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Favourite character is Deputy Anna, played by Monica Picirillo (her only credit, sadly). She’s clearly a martial arts friend of the director’s, and looks like the sort of character who’ll see a zombie, shriek and then get eaten. But no! She whups an absolute ton of ass and although she does a bit too much standing around trying to figure out where to go, she shows those dead scumbags who’s boss…until she gets overwhelmed, bitten and turns into perhaps the world’s first martial artist zombie. My notes just read “deputy = BADASS” and that is absolutely right.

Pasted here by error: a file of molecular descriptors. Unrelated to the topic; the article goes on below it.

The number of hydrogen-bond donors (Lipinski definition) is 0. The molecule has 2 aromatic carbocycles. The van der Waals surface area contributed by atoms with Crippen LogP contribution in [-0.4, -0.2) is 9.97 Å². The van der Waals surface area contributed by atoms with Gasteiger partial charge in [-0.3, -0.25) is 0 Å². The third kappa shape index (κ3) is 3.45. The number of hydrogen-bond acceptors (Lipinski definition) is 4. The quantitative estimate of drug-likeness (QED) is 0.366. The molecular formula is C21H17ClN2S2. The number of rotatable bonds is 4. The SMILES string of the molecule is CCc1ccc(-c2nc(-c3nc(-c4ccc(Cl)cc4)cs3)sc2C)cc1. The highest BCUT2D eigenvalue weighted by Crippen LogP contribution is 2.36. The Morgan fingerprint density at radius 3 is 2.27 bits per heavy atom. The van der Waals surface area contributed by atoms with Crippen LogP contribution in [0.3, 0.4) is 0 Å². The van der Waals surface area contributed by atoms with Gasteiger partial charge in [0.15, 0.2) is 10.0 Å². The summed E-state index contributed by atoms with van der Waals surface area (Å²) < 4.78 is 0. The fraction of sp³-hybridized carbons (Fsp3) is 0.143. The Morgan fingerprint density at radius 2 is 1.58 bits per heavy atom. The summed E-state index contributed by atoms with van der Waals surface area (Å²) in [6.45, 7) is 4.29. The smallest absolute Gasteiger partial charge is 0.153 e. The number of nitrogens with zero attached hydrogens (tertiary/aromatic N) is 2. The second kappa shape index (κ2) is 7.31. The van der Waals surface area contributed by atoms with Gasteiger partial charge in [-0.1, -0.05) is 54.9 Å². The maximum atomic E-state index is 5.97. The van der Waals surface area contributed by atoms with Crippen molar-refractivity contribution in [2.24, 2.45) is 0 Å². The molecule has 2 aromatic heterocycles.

Your opinion may vary radically from mine about this. It’s incredibly low budget and the performances are truly abominable, the sort of people who’ve seen a lot of genre movies but have never had an acting lesson (with a few honourable exceptions – I liked most of the group of teenagers, who seemed pretty natural). The doctor is extraordinary, almost a new level of acting badness – but you know what? I just think it all works, and for a film which cost an estimated $12,000, these people had to really want to make a movie. Compare that to the similarly low-budget “Agent Beetle” we reviewed recently, where the people all seemed to be on the Hollywood ladder (even if it’s right at the bottom) but the finished product was cynical, nasty and cheap – trying too bludge a few dollars from people drunkenly expecting a real Blue Beetle movie. This could not be called cynical at all – it’s a guy with a few credit cards, lots of friends and lots of chutzpah trying his best to make a fun zombie movie.